If you want to check out the data yourself, the section on conversion statistics starts on page 25:

John Stott’s “3 things”

John Stott was one of the most influential evangelical pastors of the second half of the 20th century, and he died on July 27, 2011.  Having written 50 books over the course of his life including The Cross of Christ and Basic Christianity he had a worldwide impact and saw the transformation of evangelicalism in the Church of England go from being the ridiculed anomaly to seeing it become a powerful and respected theological movement in the Anglican Church.  He was, unquestionably, part of that transformation. 

I recently came across an interview with Stott in Christianity Today from 2006 where he clearly stated what he say to be three things he felt Christians had to offer to the world.  In memory of him, I thought I’d post those here as a reminder to us…So here is John Stott in an interview from 2006:

I think we need to say to one another that it[our culture] is not so secular as it looks. I believe that these so-called secular people are engaged in a quest for at least three things. The first is transcendence. It’s interesting in a so-called secular culture how many people are looking for something beyond. I find that a great challenge to the quality of our Christian worship. Does it offer people what they are instinctively looking for, which is transcendence, the reality of God?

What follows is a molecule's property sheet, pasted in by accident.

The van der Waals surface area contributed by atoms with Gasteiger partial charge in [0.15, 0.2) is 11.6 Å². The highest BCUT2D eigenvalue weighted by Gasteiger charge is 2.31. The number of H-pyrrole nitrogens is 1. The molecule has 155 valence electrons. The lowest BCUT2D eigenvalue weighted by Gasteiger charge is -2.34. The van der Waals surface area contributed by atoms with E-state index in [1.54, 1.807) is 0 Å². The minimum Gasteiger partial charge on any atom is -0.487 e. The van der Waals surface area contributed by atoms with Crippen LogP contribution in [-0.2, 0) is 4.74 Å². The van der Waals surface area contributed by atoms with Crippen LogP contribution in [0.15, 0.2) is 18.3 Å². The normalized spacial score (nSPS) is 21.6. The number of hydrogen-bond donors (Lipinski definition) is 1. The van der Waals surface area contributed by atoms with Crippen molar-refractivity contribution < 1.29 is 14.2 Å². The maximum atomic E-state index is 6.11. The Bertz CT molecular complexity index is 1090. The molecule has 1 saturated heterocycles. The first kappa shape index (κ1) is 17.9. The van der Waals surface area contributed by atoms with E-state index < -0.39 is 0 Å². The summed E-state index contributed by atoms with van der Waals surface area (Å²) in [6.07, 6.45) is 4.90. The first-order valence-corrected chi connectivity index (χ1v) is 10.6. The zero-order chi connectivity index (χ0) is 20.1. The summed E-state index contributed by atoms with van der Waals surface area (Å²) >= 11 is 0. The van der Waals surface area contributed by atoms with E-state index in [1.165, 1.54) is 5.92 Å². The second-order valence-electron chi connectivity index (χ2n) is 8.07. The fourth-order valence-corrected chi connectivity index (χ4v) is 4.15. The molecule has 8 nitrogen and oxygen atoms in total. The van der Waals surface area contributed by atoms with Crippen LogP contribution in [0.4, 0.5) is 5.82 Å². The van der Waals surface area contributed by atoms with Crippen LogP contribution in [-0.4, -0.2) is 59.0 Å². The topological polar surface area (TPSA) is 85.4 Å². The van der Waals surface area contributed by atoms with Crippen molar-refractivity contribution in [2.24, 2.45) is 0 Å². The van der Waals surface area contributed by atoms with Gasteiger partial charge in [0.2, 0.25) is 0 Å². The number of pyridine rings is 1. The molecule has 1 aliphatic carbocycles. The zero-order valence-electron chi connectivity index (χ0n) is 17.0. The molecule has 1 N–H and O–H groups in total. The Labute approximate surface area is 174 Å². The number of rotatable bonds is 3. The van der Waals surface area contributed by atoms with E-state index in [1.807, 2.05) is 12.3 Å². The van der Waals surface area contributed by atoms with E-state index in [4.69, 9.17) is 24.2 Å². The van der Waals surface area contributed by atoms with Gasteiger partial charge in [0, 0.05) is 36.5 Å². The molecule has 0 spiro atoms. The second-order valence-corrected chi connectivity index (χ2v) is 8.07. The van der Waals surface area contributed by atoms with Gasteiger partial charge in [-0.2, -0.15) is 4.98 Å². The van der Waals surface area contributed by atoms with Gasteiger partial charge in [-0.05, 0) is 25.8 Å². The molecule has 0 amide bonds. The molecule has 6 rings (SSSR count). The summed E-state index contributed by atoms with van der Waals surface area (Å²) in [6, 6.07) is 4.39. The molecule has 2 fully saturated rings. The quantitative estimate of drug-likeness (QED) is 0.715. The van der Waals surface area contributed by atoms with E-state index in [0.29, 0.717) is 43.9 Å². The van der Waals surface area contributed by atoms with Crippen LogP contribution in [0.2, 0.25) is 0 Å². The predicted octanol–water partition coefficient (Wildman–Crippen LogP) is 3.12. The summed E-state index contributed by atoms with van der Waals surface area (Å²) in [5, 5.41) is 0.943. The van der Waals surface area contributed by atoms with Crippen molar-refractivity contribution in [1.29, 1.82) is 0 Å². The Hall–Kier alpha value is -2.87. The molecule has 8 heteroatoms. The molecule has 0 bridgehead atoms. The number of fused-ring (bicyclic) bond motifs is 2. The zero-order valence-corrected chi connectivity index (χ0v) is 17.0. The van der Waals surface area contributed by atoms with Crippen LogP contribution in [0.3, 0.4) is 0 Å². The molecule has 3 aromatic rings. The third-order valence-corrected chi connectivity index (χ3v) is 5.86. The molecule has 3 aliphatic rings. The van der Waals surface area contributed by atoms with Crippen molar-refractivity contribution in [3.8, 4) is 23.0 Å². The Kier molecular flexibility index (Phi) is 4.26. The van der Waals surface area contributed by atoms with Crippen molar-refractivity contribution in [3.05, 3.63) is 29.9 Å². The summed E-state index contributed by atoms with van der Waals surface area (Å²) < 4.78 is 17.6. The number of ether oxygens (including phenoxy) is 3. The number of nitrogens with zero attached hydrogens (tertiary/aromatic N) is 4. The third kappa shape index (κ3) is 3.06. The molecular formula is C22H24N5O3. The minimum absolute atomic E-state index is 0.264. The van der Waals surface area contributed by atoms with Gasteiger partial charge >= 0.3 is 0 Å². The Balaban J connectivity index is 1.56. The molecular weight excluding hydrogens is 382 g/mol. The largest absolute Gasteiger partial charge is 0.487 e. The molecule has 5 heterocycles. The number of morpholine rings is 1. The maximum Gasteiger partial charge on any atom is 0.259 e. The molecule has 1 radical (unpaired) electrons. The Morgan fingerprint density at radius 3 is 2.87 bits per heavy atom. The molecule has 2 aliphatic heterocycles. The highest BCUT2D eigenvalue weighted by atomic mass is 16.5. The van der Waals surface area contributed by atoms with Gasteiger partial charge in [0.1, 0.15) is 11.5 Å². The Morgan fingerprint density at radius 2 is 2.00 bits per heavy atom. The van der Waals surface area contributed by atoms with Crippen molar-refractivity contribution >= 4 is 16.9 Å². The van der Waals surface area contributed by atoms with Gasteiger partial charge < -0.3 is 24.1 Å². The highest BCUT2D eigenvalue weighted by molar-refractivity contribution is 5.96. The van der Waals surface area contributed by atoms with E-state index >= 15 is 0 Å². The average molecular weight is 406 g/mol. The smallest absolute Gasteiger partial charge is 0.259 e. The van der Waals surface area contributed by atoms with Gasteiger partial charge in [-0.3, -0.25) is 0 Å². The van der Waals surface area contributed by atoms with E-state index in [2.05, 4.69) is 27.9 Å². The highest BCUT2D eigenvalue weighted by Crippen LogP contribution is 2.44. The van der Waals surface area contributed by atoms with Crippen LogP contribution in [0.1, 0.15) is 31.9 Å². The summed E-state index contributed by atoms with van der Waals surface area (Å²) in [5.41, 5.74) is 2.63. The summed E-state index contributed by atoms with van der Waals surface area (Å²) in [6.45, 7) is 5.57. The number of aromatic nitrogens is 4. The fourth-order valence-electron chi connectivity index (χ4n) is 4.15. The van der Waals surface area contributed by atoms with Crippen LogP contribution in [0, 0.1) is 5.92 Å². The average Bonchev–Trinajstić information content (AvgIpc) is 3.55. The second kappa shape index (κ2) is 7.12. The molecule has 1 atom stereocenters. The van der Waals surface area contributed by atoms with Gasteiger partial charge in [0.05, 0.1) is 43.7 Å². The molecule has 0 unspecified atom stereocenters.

The second is significance. Almost everybody is looking for his or her own personal identity. Who am I, where do I come from, where am I going to, what is it all about? That is a challenge to the quality of our Christian teaching. We need to teach people who they are. They don’t know who they are. We do. They are human beings made in the image of God, although that image has been defaced.

And third is their quest for community. Everywhere, people are looking for community, for relationships of love. This is a challenge to our fellowship. I’m very fond of 1 John 4:12: “No one has ever seen God; if we love one another, God abides in us, and his love is perfected in us.” The invisibility of God is a great problem to people. The question is how has God solved the problem of his own invisibility? First, Christ has made the invisible God visible. That’s John’s Gospel 1:18: “No one has ever seen God; the only God, who is at the Father’s side, he has made him known.”

People say that’s wonderful, but it was 2,000 years ago. So in 1 John 4:12, he begins with exactly the same formula, nobody has ever seen God. But here John goes on, “If we love one another, God abides in us.” The same invisible God who once made himself visible in Jesus now makes himself visible in the Christian community, if we love one another. And all the verbal proclamation of the gospel is of little value unless it is made by a community of love.